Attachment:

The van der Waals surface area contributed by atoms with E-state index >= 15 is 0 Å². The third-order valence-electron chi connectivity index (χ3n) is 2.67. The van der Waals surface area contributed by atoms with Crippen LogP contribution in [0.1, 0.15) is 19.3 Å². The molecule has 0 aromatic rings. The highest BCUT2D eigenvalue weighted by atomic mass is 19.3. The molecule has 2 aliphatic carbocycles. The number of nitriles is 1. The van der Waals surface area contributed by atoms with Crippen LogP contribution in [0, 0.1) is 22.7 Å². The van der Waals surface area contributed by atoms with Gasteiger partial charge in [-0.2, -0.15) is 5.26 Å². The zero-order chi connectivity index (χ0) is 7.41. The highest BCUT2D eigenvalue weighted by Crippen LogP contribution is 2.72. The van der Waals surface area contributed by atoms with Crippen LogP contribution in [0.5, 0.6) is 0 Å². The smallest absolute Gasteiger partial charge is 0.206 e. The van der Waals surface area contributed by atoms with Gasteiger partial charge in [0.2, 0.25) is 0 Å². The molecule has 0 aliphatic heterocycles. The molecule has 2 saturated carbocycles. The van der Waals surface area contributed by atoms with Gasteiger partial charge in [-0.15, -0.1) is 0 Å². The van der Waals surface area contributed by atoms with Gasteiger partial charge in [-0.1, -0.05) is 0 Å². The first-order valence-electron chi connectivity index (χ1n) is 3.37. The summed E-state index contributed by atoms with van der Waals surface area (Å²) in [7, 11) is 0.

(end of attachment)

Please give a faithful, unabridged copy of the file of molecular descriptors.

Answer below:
The van der Waals surface area contributed by atoms with E-state index >= 15 is 0 Å². The third-order valence-electron chi connectivity index (χ3n) is 2.67. The van der Waals surface area contributed by atoms with Crippen LogP contribution in [0.1, 0.15) is 19.3 Å². The molecule has 0 aromatic rings. The highest BCUT2D eigenvalue weighted by atomic mass is 19.3. The molecule has 2 aliphatic carbocycles. The number of nitriles is 1. The van der Waals surface area contributed by atoms with Crippen LogP contribution in [0, 0.1) is 22.7 Å². The van der Waals surface area contributed by atoms with Gasteiger partial charge in [-0.2, -0.15) is 5.26 Å². The zero-order chi connectivity index (χ0) is 7.41. The highest BCUT2D eigenvalue weighted by Crippen LogP contribution is 2.72. The van der Waals surface area contributed by atoms with Crippen LogP contribution in [0.5, 0.6) is 0 Å². The smallest absolute Gasteiger partial charge is 0.206 e. The van der Waals surface area contributed by atoms with Gasteiger partial charge in [0.2, 0.25) is 0 Å². The molecule has 0 aliphatic heterocycles. The molecule has 2 saturated carbocycles. The van der Waals surface area contributed by atoms with Gasteiger partial charge in [-0.15, -0.1) is 0 Å². The van der Waals surface area contributed by atoms with Gasteiger partial charge in [-0.1, -0.05) is 0 Å². The first-order valence-electron chi connectivity index (χ1n) is 3.37. The summed E-state index contributed by atoms with van der Waals surface area (Å²) in [7, 11) is 0.